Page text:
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Democratic Republic of the Congo

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The Constitution of the Democratic Republic of the Congo has been changed and/or replaced several times. The Democratic Republic of the Congo has known a tormented history since its independence in 1960, involving a secession - one week after independence, three major coups d'état, a 32-year-long dictatorship, and up to four name and flag changes.


Current Constitution

The Democratic Republic of the Congo is now under the regime of the constitution which was approved in a referendum by the Congolese people, and promulgated on February 18, 2006 by President Joseph Kabila. Wikisource contains the Complete Text of the Constitution (In the original French).


General provisions

New political subdivisions were brought by this constitution. The country is divided in 25 provinces, and the capital-city of Kinshasa - to take full-effect 36 months after the official installation of the newly elected President, which occurred on December 6, 2006.

The new motto of the country is : « Justice, Peace, Work ».

Unitary and federal state

The constitution does not settle the debate on whether the state is federal or unitary. It does however establish a united and indivisible state. In practice however, the state will be both unitary and federal:

  • It is unitary central state does have a great deal of authority on the decentralised entities (provinces, territories, etc), and there is only one police force, one hierarchical judicial system, and the elected governors and lieutenant-governors of the provinces are installed by the President.
  • It is federal because there is an express constitutional separation between prerogatives exclusive to the central government, those exclusive to the provincial government, and those that are concurrent to the two. Additionally, the provinces have an independent budget, and an independent administration, with independent physical assets, and an independent civil service corps.

Political pluralism

Creating and belonging to a political party is a civil and political right for all Congolese people. Political parties must obey the law on political parties, respect public order and operate in accordance with "good mors". Parties receive subsidies from the government for their electoral campaign. Having a one-party-system is expressly unconstitutional.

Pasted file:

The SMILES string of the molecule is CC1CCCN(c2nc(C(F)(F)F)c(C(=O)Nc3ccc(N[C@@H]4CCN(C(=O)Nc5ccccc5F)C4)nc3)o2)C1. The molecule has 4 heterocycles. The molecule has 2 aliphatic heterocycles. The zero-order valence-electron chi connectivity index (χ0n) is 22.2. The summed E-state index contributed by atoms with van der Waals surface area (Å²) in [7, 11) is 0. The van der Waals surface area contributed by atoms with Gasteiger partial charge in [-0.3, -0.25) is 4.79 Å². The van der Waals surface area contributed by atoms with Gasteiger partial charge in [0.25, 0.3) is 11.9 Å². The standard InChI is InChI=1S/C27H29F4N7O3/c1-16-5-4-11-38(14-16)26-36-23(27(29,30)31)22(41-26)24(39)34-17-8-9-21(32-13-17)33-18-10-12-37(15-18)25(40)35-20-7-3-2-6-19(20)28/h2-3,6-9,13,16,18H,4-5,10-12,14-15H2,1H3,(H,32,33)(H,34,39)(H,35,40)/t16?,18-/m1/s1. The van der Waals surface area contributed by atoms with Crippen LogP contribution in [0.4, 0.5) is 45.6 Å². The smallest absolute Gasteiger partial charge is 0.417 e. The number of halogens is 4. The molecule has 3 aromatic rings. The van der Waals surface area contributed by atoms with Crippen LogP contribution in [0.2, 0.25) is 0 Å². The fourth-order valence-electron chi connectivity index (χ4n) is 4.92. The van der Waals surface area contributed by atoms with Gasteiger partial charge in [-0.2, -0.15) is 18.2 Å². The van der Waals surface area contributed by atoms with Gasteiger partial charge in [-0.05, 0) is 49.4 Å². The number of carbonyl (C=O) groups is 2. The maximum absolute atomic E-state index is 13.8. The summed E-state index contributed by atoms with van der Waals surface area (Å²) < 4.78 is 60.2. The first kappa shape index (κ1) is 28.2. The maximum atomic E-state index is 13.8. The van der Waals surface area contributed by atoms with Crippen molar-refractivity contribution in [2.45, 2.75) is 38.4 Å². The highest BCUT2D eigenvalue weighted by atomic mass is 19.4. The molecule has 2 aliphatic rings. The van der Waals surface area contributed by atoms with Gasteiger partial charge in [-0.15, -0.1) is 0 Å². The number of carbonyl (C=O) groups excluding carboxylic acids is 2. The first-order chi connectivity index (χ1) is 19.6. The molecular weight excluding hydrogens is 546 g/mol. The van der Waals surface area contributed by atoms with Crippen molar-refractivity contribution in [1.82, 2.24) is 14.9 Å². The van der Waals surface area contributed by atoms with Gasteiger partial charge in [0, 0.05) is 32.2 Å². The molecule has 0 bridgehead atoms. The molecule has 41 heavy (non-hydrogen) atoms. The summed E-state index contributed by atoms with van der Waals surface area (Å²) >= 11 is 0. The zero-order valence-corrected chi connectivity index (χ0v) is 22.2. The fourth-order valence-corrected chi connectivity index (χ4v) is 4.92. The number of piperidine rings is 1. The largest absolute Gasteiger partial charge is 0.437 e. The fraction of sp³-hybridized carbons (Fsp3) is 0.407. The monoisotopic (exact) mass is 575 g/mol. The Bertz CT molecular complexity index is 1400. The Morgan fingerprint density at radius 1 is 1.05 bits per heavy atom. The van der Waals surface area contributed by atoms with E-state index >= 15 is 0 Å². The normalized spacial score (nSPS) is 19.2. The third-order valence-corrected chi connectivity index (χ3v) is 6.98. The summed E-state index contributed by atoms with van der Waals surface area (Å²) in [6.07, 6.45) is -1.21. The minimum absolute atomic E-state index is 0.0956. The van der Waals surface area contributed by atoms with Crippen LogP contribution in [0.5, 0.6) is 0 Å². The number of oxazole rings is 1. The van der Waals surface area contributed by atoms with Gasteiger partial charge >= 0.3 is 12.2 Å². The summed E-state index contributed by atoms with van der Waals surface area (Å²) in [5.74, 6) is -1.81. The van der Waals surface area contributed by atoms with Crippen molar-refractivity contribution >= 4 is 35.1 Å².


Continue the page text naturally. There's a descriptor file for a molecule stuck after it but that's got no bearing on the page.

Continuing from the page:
Nationality and citizenship

Congolese citizenship is exclusive. Double citizenship is therefore impossible in theory. Anyone belonging to the ethnic groups whose persons and territory constituted what became the Congo (currently the Democratic Republic of the Congo), at independence is a Congolese national.

Any Congolese national who has not lost his/her political rights, by virtue of a court decision, or by virtue of the law, is a Congolese citizen.

Rights and duties

Civil, political, economic, social, cultural and collective rights, as well as the duties of all citizens, are defined in Title III of the constitution - the unofficial bill of rights and duties. Title III also states that ignorance of the law is not a valid defense in court, or anywhere.

The new constitution limits marriage, in article 40, as the right to « marry the person of one's choice, of the opposite sex, and to create a family » ; thus, it forbids same sex marriage.

Executive power

Legislative power


Military and police

Past Constitutions

The country's first, provisional, constitution was the fundamental law of 1960, which was based on the Constitution of Belgium and established a parliamentary republic. A new constitution, dated August 1, 1964, strengthened the powers of the presidency, enhanced still further by the June 24, 1967 charter. This was amended in August 1974, revised on February 15, 1978, and amended on July 5, 1990. A transitional constitution was then promulgated in April 1994. A Constitutional Act was promulgated in May 1997; draft constitution was proposed but not finalized in March 1998. From April 2, 2003, the country was under a Transition Constitution, which was established as a result of the 2002 Global and Inclusive Agreement of Sun City, South Africa that ended the Second Congo War. This document was in effect until the current constitution came into force on February 18, 2006.


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